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In Buddhism, gods are acknowledged to exist. So, according to Buddhism, who is considered the most powerful god?

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    May I know what is your definition of powerful? Wise? Omnipotent? Omniscient?
    – Desmon
    Commented Sep 25, 2023 at 4:13
  • There are like ~330 million gods (excluding Brahmas) and their king is considered very powerful. Which is the Shakra.
    – Pycm
    Commented Mar 25 at 17:40
  • {In Buddhism, gods are acknowledged to exist. }, yes. But not some strange beings. Just some living forms of consciousness with grater wealth of happiness.
    – Pycm
    Commented Mar 25 at 17:44

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It could be a being called the Mahabrahma or Great Brahma.

"There are, bhikkhus, some recluses and brahmins who are eternalists in regard to some things and non-eternalists in regard to other things, and who on four grounds proclaim the self and the world to be partly eternal and partly non-eternal. And owing to what, with reference to what, do these honorable recluses and brahmins proclaim their views?

"There comes a time, bhikkhus, when after the lapse of a long period this world contracts (disintegrates). While the world is contracting, beings for the most part are reborn in the Ābhassara Brahma-world.7 There they dwell, mind-made, feeding on rapture, self-luminous, moving through the air, abiding in glory. And they continue thus for a long, long period of time.

"But sooner or later, bhikkhus, after the lapse of a long period, there comes a time when this world begins to expand once again. While the world is expanding, an empty palace of Brahmā appears. Then a certain being, due to the exhaustion of his life-span or the exhaustion of his merit, passes away from the Ābhassara plane and re-arises in the empty palace of Brahmā. There he dwells, mind made, feeding on rapture, self-luminous, moving through the air, abiding in glory. And he continues thus for a long, long period of time.

"Then, as a result of dwelling there all alone for so long a time, there arises in him dissatisfaction and agitation, (and he yearns): 'Oh, that other beings might come to this place!' Just at that moment, due to the exhaustion of their life-span or the exhaustion of their merit, certain other beings pass away from the Ābhassara plane and re-arise in the palace of Brahmā, in companionship with him. There they dwell, mind-made, feeding on rapture, self-luminous, moving through the air, abiding in glory. And they continue thus for a long, long period of time.

"Thereupon the being who re-arose there first thinks to himself: 'I am Brahmā, the Great Brahmā, the Vanquisher, the Unvanquished, the Universal Seer, the Wielder of Power, the Lord, the Maker and Creator, the Supreme Being, the Ordainer, the Almighty, the Father of all that are and are to be. And these beings have been created by me. What is the reason? Because first I made the wish: "Oh, that other beings might come to this place!" And after I made this resolution, now these beings have come.'

"And the beings who re-arose there after him also think: 'This must be Brahmā, the Great Brahmā, the Vanquisher, the Unvanquished, the Universal Seer, the Wielder of Power, the Lord, the Maker and Creator, the Supreme Being, the Ordainer, the Almighty, the Father of all that are and are to be. And we have been created by him. What is the reason? Because we see that he was here first, and we appeared here after him.'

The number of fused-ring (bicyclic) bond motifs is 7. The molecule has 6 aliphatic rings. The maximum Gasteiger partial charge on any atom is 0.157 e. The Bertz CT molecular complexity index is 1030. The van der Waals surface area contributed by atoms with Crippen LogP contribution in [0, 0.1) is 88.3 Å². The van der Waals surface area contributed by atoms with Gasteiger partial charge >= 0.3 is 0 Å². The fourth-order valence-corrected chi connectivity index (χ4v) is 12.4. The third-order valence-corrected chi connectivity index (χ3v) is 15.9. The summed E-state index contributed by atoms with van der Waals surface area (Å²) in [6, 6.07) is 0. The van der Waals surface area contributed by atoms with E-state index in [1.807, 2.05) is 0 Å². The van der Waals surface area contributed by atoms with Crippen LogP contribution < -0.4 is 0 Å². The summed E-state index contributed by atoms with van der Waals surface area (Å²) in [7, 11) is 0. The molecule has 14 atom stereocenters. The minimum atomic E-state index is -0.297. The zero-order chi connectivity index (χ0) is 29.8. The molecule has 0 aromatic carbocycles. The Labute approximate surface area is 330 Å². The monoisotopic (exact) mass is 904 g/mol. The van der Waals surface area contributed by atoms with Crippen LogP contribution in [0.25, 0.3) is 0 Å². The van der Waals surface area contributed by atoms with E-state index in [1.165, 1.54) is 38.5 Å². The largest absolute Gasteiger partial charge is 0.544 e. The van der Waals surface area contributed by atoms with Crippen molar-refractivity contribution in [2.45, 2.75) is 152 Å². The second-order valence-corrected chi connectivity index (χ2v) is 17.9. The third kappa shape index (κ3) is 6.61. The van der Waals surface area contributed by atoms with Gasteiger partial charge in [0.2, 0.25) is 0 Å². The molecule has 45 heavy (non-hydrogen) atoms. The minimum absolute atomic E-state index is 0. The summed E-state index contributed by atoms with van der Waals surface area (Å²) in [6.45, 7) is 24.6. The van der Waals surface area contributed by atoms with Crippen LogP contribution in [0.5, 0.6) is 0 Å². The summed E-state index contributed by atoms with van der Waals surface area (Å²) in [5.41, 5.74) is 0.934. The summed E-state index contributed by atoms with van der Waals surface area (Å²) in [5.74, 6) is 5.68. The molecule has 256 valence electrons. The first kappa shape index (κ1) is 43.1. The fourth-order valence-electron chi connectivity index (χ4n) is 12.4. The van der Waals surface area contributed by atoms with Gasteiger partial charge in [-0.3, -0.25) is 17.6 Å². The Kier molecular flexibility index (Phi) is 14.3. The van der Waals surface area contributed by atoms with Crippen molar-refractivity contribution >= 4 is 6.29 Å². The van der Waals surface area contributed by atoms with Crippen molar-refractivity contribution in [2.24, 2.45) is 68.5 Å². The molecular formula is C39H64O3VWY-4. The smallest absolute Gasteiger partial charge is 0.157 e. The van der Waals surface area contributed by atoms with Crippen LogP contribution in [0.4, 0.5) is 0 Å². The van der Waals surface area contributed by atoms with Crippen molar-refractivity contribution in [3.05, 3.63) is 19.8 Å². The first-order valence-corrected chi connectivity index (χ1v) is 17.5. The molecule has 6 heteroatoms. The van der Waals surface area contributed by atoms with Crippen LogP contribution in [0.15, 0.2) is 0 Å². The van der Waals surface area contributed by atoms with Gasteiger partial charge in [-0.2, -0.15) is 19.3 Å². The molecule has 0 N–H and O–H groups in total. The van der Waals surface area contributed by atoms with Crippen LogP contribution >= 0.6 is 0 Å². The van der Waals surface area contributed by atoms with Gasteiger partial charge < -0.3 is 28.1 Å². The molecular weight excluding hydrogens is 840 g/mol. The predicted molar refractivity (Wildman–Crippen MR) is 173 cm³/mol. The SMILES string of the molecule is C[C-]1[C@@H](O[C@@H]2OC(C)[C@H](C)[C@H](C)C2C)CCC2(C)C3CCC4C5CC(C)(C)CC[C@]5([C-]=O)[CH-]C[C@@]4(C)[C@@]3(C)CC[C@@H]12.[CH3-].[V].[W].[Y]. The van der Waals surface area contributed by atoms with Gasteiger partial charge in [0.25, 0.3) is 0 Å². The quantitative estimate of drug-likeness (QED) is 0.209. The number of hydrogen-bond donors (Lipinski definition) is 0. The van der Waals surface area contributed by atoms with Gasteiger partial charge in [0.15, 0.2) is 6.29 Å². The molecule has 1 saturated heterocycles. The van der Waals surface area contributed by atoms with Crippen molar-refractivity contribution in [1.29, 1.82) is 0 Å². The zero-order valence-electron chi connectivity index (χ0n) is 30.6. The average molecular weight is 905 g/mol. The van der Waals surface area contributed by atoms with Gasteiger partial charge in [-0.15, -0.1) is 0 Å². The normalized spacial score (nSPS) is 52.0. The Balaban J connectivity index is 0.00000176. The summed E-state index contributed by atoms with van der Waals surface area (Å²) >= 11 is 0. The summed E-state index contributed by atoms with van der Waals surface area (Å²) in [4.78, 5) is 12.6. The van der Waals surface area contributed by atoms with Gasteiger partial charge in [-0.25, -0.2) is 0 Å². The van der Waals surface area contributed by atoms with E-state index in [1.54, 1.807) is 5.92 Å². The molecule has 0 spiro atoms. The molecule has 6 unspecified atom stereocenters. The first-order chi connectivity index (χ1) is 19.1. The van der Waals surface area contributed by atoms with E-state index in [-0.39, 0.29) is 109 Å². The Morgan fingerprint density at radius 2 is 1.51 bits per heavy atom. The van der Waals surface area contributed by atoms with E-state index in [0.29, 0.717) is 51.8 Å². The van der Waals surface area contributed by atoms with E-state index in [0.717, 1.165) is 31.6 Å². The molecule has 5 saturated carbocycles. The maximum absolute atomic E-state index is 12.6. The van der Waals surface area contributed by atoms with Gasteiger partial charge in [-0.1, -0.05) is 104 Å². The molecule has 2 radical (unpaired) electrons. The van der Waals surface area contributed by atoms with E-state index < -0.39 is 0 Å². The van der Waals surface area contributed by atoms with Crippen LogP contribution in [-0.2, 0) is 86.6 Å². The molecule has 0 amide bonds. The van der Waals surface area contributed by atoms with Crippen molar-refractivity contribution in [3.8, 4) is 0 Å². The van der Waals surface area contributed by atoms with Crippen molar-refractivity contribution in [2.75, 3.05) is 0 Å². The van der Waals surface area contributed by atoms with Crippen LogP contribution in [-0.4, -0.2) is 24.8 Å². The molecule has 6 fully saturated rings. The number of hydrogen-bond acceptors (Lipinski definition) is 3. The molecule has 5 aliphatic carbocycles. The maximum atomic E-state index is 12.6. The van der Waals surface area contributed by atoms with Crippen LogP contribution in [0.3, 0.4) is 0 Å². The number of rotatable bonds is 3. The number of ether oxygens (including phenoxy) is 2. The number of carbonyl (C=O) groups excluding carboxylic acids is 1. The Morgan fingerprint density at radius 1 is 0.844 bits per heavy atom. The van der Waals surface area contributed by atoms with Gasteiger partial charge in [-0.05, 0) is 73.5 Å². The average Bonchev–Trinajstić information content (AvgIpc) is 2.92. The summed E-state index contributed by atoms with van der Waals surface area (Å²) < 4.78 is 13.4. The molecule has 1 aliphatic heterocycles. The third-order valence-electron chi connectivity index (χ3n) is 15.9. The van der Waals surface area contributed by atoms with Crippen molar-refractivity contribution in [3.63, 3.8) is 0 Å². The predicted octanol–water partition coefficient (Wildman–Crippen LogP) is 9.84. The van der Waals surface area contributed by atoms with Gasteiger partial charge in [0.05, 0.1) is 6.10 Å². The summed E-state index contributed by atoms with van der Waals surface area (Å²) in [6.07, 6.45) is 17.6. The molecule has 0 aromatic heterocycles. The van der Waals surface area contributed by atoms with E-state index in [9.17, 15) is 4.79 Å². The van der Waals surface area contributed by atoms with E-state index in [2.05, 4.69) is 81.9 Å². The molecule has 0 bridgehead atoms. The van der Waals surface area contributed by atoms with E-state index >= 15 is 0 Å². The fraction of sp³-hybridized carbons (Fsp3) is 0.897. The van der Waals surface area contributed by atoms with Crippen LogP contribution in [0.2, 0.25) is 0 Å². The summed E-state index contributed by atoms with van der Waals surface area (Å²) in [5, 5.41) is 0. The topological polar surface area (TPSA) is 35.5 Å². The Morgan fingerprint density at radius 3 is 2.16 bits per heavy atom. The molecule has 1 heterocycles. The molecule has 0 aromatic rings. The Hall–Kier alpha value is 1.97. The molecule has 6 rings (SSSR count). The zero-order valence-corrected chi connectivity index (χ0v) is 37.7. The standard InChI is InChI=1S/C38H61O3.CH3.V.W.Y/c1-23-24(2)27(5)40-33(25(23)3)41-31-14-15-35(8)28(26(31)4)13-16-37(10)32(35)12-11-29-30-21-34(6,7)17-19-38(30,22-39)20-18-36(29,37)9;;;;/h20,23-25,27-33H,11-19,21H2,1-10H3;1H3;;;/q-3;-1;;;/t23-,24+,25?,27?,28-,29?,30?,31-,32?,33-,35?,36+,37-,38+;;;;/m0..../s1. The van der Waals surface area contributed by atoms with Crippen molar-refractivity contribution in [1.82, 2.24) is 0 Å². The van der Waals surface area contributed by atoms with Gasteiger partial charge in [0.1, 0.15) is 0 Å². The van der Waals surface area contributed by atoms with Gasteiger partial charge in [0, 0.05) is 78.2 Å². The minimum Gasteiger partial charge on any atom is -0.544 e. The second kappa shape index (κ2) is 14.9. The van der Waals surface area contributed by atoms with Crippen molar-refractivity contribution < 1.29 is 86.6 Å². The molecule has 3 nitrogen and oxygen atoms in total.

"Herein, bhikkhus, the being who re-arose there first possesses longer life, greater beauty, and greater authority than the beings who re-arose there after him.

"Now, bhikkhus, this comes to pass, that a certain being, after passing away from that plane, takes rebirth in this world. Having come to this world, he goes forth from home to homelessness. When he has gone forth, by means of ardor, endeavor, application, diligence, and right reflection, he attains to such a degree of mental concentration that with his mind thus concentrated he recollects his immediately preceding life, but none previous to that. He speaks thus: 'We were created by him, by Brahmā, the Great Brahmā, the Vanquisher, the Unvanquished, the Universal Seer, the Wielder of Power, the Lord, the Maker and Creator, the Supreme Being, the Ordainer, the Almighty, the Father of all that are and are to be. He is permanent, stable, eternal, not subject to change, and he will remain the same just like eternity itself. But we, who have been created by him and have come to this world, are impermanent, unstable, short-lived, doomed to perish.'

"This, bhikkhus, is the first case.
DN 1

Note:
7. The "world of streaming radiance," the sixth of the fifteen planes in the fine-material world (rūpaloka), the lowest order to be exempt from the onset of world destruction. The Brahma-world mentioned later is destroyed by the conflagration but reappears at an early stage.

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  • It's debatable what he meant by gods. Is he including Brahmas or not?
    – Pycm
    Commented Mar 25 at 17:37
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All Gods are not worth calling Self because becoming God leads to rebirth , ageing , death and whole mass of suffering. There are Gods with different responsibilities. There is no one God.

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